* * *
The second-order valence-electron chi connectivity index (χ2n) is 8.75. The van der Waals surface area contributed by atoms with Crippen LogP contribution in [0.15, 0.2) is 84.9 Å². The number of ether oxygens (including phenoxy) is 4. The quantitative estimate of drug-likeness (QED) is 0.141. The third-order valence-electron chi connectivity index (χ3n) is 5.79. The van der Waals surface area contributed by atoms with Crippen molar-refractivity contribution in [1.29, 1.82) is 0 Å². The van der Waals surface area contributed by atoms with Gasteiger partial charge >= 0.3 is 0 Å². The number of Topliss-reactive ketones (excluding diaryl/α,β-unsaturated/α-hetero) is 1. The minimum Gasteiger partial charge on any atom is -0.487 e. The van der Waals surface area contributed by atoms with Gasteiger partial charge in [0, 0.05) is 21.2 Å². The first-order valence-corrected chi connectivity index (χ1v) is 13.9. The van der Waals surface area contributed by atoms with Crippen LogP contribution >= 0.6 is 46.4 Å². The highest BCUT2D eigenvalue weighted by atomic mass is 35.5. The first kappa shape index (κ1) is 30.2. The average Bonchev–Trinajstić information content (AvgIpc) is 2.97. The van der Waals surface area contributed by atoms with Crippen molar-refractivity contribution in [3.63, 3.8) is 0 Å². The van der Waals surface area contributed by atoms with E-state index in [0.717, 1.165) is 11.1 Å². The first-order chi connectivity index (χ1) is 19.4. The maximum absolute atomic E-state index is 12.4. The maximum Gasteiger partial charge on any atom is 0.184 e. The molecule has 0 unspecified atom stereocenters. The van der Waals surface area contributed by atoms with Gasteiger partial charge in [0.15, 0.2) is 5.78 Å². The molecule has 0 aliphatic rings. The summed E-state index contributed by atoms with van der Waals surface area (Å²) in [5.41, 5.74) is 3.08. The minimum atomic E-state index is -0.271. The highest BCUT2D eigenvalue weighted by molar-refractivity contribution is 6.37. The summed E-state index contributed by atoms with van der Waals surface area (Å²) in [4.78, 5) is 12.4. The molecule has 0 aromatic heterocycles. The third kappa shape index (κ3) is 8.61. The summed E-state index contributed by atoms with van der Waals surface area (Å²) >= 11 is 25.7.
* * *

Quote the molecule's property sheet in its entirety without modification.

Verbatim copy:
The second-order valence-electron chi connectivity index (χ2n) is 8.75. The van der Waals surface area contributed by atoms with Crippen LogP contribution in [0.15, 0.2) is 84.9 Å². The number of ether oxygens (including phenoxy) is 4. The quantitative estimate of drug-likeness (QED) is 0.141. The third-order valence-electron chi connectivity index (χ3n) is 5.79. The van der Waals surface area contributed by atoms with Crippen molar-refractivity contribution in [1.29, 1.82) is 0 Å². The van der Waals surface area contributed by atoms with Gasteiger partial charge >= 0.3 is 0 Å². The number of Topliss-reactive ketones (excluding diaryl/α,β-unsaturated/α-hetero) is 1. The minimum Gasteiger partial charge on any atom is -0.487 e. The van der Waals surface area contributed by atoms with Gasteiger partial charge in [0, 0.05) is 21.2 Å². The first-order valence-corrected chi connectivity index (χ1v) is 13.9. The van der Waals surface area contributed by atoms with Crippen LogP contribution >= 0.6 is 46.4 Å². The highest BCUT2D eigenvalue weighted by atomic mass is 35.5. The first kappa shape index (κ1) is 30.2. The average Bonchev–Trinajstić information content (AvgIpc) is 2.97. The van der Waals surface area contributed by atoms with Crippen molar-refractivity contribution in [3.63, 3.8) is 0 Å². The van der Waals surface area contributed by atoms with E-state index in [0.717, 1.165) is 11.1 Å². The first-order chi connectivity index (χ1) is 19.4. The maximum absolute atomic E-state index is 12.4. The maximum Gasteiger partial charge on any atom is 0.184 e. The molecule has 0 unspecified atom stereocenters. The van der Waals surface area contributed by atoms with Gasteiger partial charge in [0.15, 0.2) is 5.78 Å². The molecule has 0 aliphatic rings. The summed E-state index contributed by atoms with van der Waals surface area (Å²) in [5.41, 5.74) is 3.08. The minimum atomic E-state index is -0.271. The highest BCUT2D eigenvalue weighted by molar-refractivity contribution is 6.37. The summed E-state index contributed by atoms with van der Waals surface area (Å²) in [4.78, 5) is 12.4. The molecule has 0 aromatic heterocycles. The third kappa shape index (κ3) is 8.61. The summed E-state index contributed by atoms with van der Waals surface area (Å²) >= 11 is 25.7.